From Perception to Behavior

  title={From Perception to Behavior},
  author={Li Crystal Jiang and Natalya N. Bazarova and Jeffrey T. Hancock},
  journal={Communication Research},
  pages={125 - 143}
This study proposes and tests a novel theoretical mechanism to explain increased self-disclosure intimacy in text-based computer-mediated communication (CMC) versus face-to-face (FtF) interactions. On the basis of joint effects of perception intensification processes in CMC and the disclosure reciprocity norm, the authors predict a perception-behavior intensification effect, according to which people perceive partners’ initial disclosures as more intimate in CMC than FtF and, consequently… Expand
Self-disclosure and liking in computer-mediated communication
The results corroborate Jiang, Bazarova, and Hancocks (2011) model that links self-disclosure and liking by way of interpersonal attributions, and demonstrate one disclosure-liking effect in CMC: People like those who self- Disclosure to them. Expand
Reflecting on Connecting: Meta-Analysis of Differences Between Computer-Mediated and Face-to-Face Self-Disclosure
A meta-analysis of studies comparing self-disclosure in CMC and FtF communication suggests mixed support for predictions derived from key CMC theories and a need for CMC theory to more explicitly address self- Disclosure. Expand
Does Uncertainty Reduction Facilitate the Perceptual Disconfirmation of Negative Expectancies in Computer-Mediated Communication?: A Test of Two Models
New questions are raised about the process by which individuals who have negative expectancies of their future conversation partners defy these negative expectations and shift their attitudes to become more positive online. Expand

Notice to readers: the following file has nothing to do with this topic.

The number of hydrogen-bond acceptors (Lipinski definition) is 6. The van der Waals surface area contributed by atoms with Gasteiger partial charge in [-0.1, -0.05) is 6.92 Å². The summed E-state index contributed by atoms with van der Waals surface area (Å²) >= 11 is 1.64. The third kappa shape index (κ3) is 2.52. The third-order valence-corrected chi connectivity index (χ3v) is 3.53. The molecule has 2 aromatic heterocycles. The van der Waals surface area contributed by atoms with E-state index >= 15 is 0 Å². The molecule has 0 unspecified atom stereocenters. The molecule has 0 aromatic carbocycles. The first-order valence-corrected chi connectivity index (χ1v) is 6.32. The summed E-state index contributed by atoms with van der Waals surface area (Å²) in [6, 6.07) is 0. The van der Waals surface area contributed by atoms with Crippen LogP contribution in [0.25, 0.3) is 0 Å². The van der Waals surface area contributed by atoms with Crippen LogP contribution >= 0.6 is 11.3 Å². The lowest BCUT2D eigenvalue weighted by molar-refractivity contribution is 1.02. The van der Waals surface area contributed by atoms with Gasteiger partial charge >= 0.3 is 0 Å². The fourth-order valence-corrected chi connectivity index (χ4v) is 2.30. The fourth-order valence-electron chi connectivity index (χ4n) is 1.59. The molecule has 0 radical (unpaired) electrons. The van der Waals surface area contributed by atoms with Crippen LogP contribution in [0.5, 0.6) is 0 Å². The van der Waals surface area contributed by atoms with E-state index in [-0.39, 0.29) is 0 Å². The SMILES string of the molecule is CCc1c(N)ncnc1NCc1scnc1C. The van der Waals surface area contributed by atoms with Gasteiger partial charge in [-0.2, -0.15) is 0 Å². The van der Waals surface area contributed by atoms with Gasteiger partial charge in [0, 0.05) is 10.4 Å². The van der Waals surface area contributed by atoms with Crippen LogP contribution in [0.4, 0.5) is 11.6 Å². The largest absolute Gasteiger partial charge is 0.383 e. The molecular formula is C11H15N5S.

Reciprocal self-disclosure and rejection strategies on Bumble
  • Audrey Halversen, Jesse King, Lauren Silva
  • Journal of Social and Personal Relationships
  • 2021
Dating apps are an increasingly common element of modern dating, yet little research describes users’ experiences rejecting potential partners through these apps. This study examines how femaleExpand
CEOs’ self-disclosure on Instagram and consumer-brand relationships: the moderating effect of relationship norms
Abstract This study examined the effects of chief executive officers’ (CEOs) self-disclosure on consumer–brand relationships and the moderating role of brand relationship norms. To test the proposedExpand
Toward a Theoretical Framework of Relational Maintenance in Computer-Mediated Communication
This article addresses the need for theoretical frameworks from which to advance the study of interpersonal relational maintenance in computer-mediated communication (CMC). We suggest one way toExpand
Examining the quality of social support messages produced face-to-face and in computer-mediated communication: The effects of hyperpersonal communication
ABSTRACT The hyperpersonal communication model was used to investigate the implications of the reduced social cues in computer-mediated communication (CMC) for the production of social supportExpand
Self‐Disclosure in Social Media: Extending the Functional Approach to Disclosure Motivations and Characteristics on Social Network Sites
This article introduces the functional model of self-disclosure on social network sites by integrating a functional theory of self-disclosure and research on audience representations as situationalExpand
Reminder avoidance: Why people hesitate to disclose their insecurities to friends.